4 ) Soft Light

Tony Shaloub guest-stars as a researcher in dark matter who has been horribly twisted by an accident at his research lab. His shadow is now fatal, destroying any organic matter that happens to cross its path. Shaloub gives a wonderfully frenetic performance as a many both attempting to escape government agents who seek to exploit his discovery, and to escape himself.

3 ) The Post-Modern Prometheus

The series’ best take on the “monster with a heart of gold” theme feels very much like the Frankenstein story that the title seeks to emulate, so much so that they chose to shoot it in black and white.  Mulder and Scully come to a town to investigate a case of a woman who claims to have been impregnated by a monster which looks exactly like the one drawn in her son’s comic book, only to be drawn into a bizarre tale of the town’s dark past, a mad scientist, and Cher.

2 ) Jose Chung’s “From Outer Space”

Without a doubt the funniest episode of the series, but also with bitter sweet observations about the shallowness, and loneliness of the lives that Mulder and Scully live. Charles Nelson Riley guest-stars as the eponymous Jose Chung, a novelist writing about the alien abduction of two teenagers. It is a case which Mulder and Scully also investigated. The humor comes in the Rashomon-like circumstances in which the same incidents are retold from multiple points of view, with progressively more and more ridiculous takes. Jesse Ventura and Alex Trebek, yes THAT Alex Trebek, also guest-star as men in black.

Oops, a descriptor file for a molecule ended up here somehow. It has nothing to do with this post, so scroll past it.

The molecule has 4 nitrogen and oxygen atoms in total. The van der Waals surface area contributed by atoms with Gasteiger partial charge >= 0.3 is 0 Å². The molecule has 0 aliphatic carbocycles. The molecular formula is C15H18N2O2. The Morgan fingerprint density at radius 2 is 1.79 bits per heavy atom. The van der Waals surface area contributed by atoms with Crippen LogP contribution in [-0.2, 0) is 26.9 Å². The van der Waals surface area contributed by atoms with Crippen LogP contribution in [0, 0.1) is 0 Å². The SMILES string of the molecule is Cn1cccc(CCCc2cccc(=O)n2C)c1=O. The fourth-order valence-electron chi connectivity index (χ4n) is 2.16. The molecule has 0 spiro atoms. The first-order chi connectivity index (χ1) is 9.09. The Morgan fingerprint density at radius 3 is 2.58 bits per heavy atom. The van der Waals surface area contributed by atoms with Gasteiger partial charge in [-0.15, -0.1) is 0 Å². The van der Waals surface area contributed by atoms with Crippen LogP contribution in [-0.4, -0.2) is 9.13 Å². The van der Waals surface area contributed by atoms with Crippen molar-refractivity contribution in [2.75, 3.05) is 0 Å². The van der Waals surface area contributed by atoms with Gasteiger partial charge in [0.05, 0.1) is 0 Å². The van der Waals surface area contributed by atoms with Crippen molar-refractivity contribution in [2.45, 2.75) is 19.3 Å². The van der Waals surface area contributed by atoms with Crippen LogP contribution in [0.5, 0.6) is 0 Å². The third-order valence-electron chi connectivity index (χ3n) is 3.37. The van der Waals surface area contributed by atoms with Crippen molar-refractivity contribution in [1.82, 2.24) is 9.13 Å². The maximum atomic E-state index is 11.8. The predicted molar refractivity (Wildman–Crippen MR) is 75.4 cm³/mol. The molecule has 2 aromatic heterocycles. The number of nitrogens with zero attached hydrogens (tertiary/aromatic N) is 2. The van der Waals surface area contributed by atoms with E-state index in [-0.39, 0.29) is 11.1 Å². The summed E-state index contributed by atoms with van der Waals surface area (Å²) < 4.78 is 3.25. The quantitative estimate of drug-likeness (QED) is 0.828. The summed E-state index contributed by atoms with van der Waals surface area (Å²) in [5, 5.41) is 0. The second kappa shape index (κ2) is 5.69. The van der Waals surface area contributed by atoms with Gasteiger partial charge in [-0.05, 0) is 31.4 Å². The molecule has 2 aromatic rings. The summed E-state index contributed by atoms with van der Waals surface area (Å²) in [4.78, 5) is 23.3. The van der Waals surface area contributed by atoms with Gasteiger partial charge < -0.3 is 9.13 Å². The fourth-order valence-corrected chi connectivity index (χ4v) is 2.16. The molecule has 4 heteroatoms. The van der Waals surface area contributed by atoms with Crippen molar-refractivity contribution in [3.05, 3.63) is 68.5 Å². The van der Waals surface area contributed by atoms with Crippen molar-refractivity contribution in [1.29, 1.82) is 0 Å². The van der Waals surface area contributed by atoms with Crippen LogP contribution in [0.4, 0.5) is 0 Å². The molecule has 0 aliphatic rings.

What follows are some selected hilarious quotes from the episode:

Jose Chung: [discussing the written statement of one of the witnesses to a UFO abduction] I don’t know which was more disturbing, his description of the inner core reincarnated souls’ sex orgy, or the fact that the whole thing was written in screenplay format.

Jose Chung: Aren’t you nervous telling me all this? Receiving all those death threats?
Blaine: Well, hey, I didn’t spend all those years playing Dungeons and Dragons and not learn a little something about courage.

Fox Mulder: You still gonna hold the boy?
Detective Manners: You bet your blankitty-blank bleep I am!

1 ) Clyde Bruckman’s Final Repose

I’ve found that so many of the very best X-Files episodes relied on the strength of the guest performance that week. Nowhere else is that as true as in the performance that Peter Boyle delivered in this episode as a man with the psychic ability to know how people died, or will die, using the gift/curse he hates one last time to try to stop a serial killer. It is at moments funny, haunting, tragic, and always bittersweet.

Honorable Mentions: “Small Potatoes”, “The Rain King”, and “Millenium”

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Comments»

1. Salome - April 19, 2011

I’m glad someone else enjoyed Terms of Endearment besides me. I was beginning to feel alone in that. LOL